J. Lowell Stoltzfus brings to Annapolis a Mennonite devotion to peace, but recent events are helping to sharpen his aggressiveness

Senator Grows Into His Role

September 28, 2005|By JENNIFER SKALKA | JENNIFER SKALKA,SUN REPORTER

Westover -- Sen. J. Lowell Stoltzfus, a devout Mennonite, is seen as one of the gentlest members of the General Assembly. Balding, with big, warm brown eyes and glasses, he teaches Sunday school classes to adults and talks about his love of a cappella singing.

But Stoltzfus has been steamed lately, and he isn't hiding it. As one of four Republicans on the special committee investigating whether Gov. Robert L. Ehrlich Jr. fired state workers for political reasons, he is fighting to make sure the eight Democrats on the panel don't turn the hearings into an election-year escapade that makes the governor look bad.

Though Stoltzfus, 56, denies he's Ehrlich's point man in the committee, he uses the word "we" frequently during the group's meetings. As in, "We're never going to have bipartisan cooperation." As in, "We have nothing to hide."

He has railed against the Democrats for granting the panel subpoena power and giving themselves the right to hire outside counsel. And, to make his outrage plain, he has threatened to abandon the hearings altogether.

"I'm the one who most wants to get out of it," he said during a recent interview at his Somerset County farm. "I think it's a silly waste of time."

Stoltzfus has served in the General Assembly since 1991 and hasn't decided yet whether to run again. One of two farmers in the General Assembly, the legislator says it has always been uncomfortable to be a Republican in a Democrat-dominated legislature.

And he despises the rancor that marks each special committee hearing. He'd rather be tending to more pressing business - the state's or his own.

"I don't like to fight, but I will when I have to," he said.

Given his roots, it's no surprise that Stoltzfus isn't keen on doing battle.

James Lowell Stoltzfus was born in Pottstown, Pa., the second of six children born to a "poor farmer" and a homemaker who had only completed eighth grade. His grandfather was born Amish; his parents were Mennonites. The church was the center of their lives.

When he was 5, Stoltzfus' family relocated to Snow Hill so his father could help start a Mennonite church there. Mennonites believe in peace above all and service to those in need.

Stoltzfus described his childhood as insular. The men in his life wore dark coats. The woman wore prayer veils and weren't permitted to cut their hair. Shorts were a no-no. Interest in government and politics was shunned as too worldly.

It was a very big deal, Stoltzfus said, when he chose to take a high school physical education class. Stoltzfus laughed as he recalled that he opted for longer Bermuda shorts instead of the skimpier gym shorts the other students were wearing.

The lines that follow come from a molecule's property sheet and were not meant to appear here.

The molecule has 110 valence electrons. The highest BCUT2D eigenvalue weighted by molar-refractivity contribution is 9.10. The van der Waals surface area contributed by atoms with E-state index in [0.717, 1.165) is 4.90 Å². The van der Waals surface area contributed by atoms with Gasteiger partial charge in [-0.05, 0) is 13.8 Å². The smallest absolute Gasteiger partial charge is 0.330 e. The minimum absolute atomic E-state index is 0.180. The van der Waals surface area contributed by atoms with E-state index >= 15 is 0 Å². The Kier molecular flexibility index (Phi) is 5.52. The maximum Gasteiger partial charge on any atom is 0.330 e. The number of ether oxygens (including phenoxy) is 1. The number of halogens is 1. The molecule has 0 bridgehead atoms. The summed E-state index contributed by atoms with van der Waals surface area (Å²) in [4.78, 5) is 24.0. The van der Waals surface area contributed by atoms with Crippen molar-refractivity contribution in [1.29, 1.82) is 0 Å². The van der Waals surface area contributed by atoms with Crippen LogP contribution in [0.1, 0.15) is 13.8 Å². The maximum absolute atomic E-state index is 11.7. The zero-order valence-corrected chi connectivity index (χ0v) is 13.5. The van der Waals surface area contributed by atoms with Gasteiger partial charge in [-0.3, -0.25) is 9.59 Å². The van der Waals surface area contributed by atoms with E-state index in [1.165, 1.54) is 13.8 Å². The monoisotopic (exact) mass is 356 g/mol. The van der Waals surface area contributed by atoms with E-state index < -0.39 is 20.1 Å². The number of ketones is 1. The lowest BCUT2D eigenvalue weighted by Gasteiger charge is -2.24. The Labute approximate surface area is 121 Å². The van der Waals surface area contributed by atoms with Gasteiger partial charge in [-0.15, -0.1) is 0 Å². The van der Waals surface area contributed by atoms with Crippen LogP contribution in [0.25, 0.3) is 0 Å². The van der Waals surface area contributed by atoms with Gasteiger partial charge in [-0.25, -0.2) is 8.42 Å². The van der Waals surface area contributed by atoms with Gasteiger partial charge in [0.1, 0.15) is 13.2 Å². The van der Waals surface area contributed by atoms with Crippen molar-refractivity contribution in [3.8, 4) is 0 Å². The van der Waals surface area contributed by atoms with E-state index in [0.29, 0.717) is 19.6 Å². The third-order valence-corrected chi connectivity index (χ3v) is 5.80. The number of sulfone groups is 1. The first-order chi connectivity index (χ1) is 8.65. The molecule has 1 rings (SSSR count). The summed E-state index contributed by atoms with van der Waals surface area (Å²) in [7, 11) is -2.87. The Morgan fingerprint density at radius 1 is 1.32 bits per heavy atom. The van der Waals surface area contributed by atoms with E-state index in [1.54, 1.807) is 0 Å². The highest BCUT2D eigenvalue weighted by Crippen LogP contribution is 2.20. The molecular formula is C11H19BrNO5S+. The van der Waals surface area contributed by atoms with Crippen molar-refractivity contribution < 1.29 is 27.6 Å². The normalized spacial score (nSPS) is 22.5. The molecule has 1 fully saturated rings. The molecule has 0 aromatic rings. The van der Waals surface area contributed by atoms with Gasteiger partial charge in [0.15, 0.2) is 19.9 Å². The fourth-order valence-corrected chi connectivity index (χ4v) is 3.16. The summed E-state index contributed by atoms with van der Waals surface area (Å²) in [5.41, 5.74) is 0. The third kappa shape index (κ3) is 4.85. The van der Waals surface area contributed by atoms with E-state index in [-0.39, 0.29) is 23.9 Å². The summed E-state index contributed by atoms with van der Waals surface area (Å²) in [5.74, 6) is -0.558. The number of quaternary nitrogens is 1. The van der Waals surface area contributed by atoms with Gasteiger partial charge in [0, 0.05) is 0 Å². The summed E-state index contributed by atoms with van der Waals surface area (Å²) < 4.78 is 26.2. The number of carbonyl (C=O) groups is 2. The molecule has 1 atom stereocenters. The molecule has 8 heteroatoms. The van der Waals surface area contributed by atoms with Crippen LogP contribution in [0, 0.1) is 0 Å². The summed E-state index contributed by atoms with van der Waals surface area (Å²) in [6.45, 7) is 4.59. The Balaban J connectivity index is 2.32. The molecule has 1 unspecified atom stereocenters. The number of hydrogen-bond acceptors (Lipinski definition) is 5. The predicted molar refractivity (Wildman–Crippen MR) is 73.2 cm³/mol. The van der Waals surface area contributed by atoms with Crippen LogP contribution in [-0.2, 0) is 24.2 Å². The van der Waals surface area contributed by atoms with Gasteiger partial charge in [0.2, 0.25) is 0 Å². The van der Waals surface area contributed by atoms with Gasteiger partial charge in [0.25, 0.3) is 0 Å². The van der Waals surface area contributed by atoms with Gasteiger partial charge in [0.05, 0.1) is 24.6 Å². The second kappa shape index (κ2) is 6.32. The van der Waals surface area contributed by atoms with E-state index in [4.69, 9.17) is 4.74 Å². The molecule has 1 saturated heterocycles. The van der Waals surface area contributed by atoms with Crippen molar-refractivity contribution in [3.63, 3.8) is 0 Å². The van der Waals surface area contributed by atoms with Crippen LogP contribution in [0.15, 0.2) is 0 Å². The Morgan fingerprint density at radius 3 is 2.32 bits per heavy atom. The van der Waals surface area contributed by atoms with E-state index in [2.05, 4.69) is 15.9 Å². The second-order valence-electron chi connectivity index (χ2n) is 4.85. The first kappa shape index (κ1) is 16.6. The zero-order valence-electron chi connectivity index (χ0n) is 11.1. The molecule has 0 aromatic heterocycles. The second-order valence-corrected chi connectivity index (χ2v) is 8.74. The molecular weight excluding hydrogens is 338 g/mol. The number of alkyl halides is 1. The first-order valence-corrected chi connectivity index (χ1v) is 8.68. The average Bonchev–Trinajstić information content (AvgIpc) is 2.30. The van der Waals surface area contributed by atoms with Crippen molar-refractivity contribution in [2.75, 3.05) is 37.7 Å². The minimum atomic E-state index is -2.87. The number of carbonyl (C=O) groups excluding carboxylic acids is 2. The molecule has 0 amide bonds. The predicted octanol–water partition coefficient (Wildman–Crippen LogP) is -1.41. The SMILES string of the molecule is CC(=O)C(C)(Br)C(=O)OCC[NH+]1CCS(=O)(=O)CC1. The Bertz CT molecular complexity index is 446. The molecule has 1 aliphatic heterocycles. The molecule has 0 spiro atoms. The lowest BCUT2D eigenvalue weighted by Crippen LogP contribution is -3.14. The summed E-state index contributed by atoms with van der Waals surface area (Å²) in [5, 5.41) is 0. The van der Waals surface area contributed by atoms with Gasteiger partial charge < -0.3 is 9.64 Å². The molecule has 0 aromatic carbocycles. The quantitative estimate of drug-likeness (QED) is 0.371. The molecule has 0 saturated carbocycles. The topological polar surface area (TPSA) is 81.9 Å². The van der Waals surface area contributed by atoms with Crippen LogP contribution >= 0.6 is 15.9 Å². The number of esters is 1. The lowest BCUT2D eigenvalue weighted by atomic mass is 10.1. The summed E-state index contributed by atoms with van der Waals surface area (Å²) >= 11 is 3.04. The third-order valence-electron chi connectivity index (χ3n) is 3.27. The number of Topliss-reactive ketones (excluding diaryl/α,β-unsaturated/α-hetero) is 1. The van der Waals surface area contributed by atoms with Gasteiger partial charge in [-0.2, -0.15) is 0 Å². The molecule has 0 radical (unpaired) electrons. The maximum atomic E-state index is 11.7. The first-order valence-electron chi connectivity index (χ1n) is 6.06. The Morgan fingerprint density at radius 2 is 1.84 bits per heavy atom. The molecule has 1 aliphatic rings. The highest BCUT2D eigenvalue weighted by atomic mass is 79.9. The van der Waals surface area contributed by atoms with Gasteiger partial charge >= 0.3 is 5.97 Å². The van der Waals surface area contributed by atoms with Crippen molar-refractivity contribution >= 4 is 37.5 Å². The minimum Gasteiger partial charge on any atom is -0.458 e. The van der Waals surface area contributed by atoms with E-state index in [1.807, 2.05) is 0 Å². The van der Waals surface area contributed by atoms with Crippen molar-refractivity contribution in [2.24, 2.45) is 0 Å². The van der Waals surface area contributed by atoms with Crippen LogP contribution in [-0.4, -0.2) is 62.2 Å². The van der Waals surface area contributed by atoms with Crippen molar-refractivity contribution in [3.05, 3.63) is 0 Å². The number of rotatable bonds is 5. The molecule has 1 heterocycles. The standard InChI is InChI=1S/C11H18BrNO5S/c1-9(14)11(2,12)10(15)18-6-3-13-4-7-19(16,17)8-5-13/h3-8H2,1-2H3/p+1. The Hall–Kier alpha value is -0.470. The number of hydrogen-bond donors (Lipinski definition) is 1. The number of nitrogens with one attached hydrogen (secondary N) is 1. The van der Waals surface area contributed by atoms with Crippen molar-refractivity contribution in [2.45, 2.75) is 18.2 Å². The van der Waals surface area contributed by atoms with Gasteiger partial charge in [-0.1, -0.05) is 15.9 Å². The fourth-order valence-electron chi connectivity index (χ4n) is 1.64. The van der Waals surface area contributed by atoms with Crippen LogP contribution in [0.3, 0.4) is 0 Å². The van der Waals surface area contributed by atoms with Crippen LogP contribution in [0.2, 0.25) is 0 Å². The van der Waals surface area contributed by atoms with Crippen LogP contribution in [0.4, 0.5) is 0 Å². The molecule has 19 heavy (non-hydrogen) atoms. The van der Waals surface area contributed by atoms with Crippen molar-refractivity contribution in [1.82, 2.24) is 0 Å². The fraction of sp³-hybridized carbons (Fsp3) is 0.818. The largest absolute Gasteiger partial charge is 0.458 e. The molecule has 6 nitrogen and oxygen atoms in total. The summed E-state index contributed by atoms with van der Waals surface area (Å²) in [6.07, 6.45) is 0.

Stoltzfus graduated from a Mennonite boarding school in Pennsylvania and then studied at what is now Salisbury University, where he majored in English and sociology and played center on the varsity basketball team. He also completed a year of seminary school at Eastern Mennonite University in Harrisonburg, Va.

After teaching English and music at Pocomoke High School, Stoltzfus took over his father's nursery. He married a Mennonite woman whom he had first met in high school. Their business - Stoltzfus Plant Farm - grew, and so did their family.

Now a father of four and grandfather of one - James Lowell Stoltzfus III - Stoltzfus owns about 500 meticulously maintained acres of farmland on the Eastern Shore. He grows cabbage, soybeans, corn and wheat on the property and employs about 80 people, depending on the season.

Stoltzfus and his wife, Sharon, a sixth-grade teacher, raised their children in a 1902 farmhouse on the property. A few years ago, they sold it to build a modern home nearby. The Pocomoke River snakes past their backyard.

Inside, a Bible sits on a coffee table. Music for "Hymns of the Christian Life" is perched on the piano.

A challenging year

On a recent afternoon, Stoltzfus sat, legs crossed, in a living room chair. He was candid about the challenges he has faced over the past year. Even when he tries to stop himself from dwelling on the personal or political, he often continues. It's as if sharing comes most naturally to him.

Last session, Stoltzfus said, he survived a push to oust him as Senate minority leader.

"They said to me, `You're not aggressive enough,'" he recalled. "`You're not a fighter. We need a fighter.'"

Sen. Andrew P. Harris, the minority whip, was the man who wanted to replace him. Harris said he has seen another side of Stoltzfus during the special committee hearings. The pit bull in Stoltzfus has surfaced, a development Harris sees as an expression of Stoltzfus' interest in justice, not politics.

"To understand Lowell, I think you have to understand that he really doesn't like when people don't treat other people fairly and with respect and honesty," Harris said. "And I think why he's been so outspoken on this issue is because he really truly in his heart perceives that this is not something that's being done for the good of the state but is a political maneuver."

Baltimore Sun Articles
|
|
|
Please note the green-lined linked article text has been applied commercially without any involvement from our newsroom editors, reporters or any other editorial staff.